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The number of British Asians bringing in spouses from the Indian subcontinent has doubled over five years, prompting warnings that the practice is helping to perpetuate ghettos.
Instead of integrating over successive generations by marrying in the UK, some Asian communities are fuelling segregation through arranged marriages to overseas partners, according to a report by Migration Watch UK, an independent think tank.
The report reveals that the number of spouses and fiancés from the Indian subcontinent doubled between 1996 and 2001, when 22,000 were granted entry into Britain.
It is estimated that 60% of Pakistani and Bangladeshi marriages in Bradford in 2001 involved a spouse from the subcontinent. Almost a third of all children born in Bradford now have foreign mothers. In the London borough of Tower Hamlets the figure is 68%.
Last week Trevor Phillips, chairman of the Commission for Racial Equality, warned of “walls going up” around some Asian and black communities living in ghettos, which he defined as districts where two-thirds of residents belong to a single ethnic minority.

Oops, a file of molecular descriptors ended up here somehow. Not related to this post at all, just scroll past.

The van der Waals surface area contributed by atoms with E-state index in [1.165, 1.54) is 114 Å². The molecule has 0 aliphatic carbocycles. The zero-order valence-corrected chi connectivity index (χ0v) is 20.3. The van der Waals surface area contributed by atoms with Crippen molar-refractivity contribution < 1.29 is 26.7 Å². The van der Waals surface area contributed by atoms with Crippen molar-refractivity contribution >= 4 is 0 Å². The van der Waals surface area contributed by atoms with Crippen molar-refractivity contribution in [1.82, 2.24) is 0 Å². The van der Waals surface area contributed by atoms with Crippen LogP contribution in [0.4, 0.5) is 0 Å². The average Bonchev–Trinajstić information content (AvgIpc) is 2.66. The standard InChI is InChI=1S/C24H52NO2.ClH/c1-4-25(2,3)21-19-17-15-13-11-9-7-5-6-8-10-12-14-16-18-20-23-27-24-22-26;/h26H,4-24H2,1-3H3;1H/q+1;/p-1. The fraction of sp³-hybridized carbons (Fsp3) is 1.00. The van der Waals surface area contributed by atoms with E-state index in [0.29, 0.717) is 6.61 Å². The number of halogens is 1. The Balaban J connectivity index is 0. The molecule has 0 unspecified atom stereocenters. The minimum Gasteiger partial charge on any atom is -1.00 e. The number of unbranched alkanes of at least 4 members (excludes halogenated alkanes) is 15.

Phillips said the number of people of Pakistani origin living in ghettos had trebled between 1991 and 2001.
Sir Andrew Green, chairman of Migration Watch, said: “If Mr Phillips’s warning that we are ‘sleepwalking into racial segregation’ is not to be realised, we must face up to an issue that is one of the root causes of this problem.”
Green said the experience of east African Asians — who Phillips believes have successfully integrated into British life — proves his point: “Not only were they well educated, but there was no subsequent in-flow of uneducated spouses.”
The Migration Watch report calls for an immigration policy that discourages international arranged marriages. It suggests the introduction of a “family connection test”, similar to the system in Denmark.
The test would apply where a British resident wished to marry a person from the country in which he or she (or either parent) was born. Permission to enter the UK would not be granted until the bride and groom were 24 years old, rather than the present 18.
Migration Watch argues that this measure would not affect EU citizens or those from countries whose primary official language is English.
Such ideas were rejected by Abdul Kayum, 27, from West Hampstead, who said his family had brought spouses to the UK from the subcontinent for three generations. “It’s based on personal taste and the way you’re brought up,” he said.
Jusna Begum, 22, from Wapping, east London, was forced by her parents to marry a man from Bangladesh 20 years her senior. “I realise now that he only married me for a UK visa,” she said. “But he couldn’t get a job because he didn’t speak English.”
Green said he did not advocate a total ban on arranged marriages: “I don’t think you can ban someone’s culture.”
(Posted on September 27, 2005)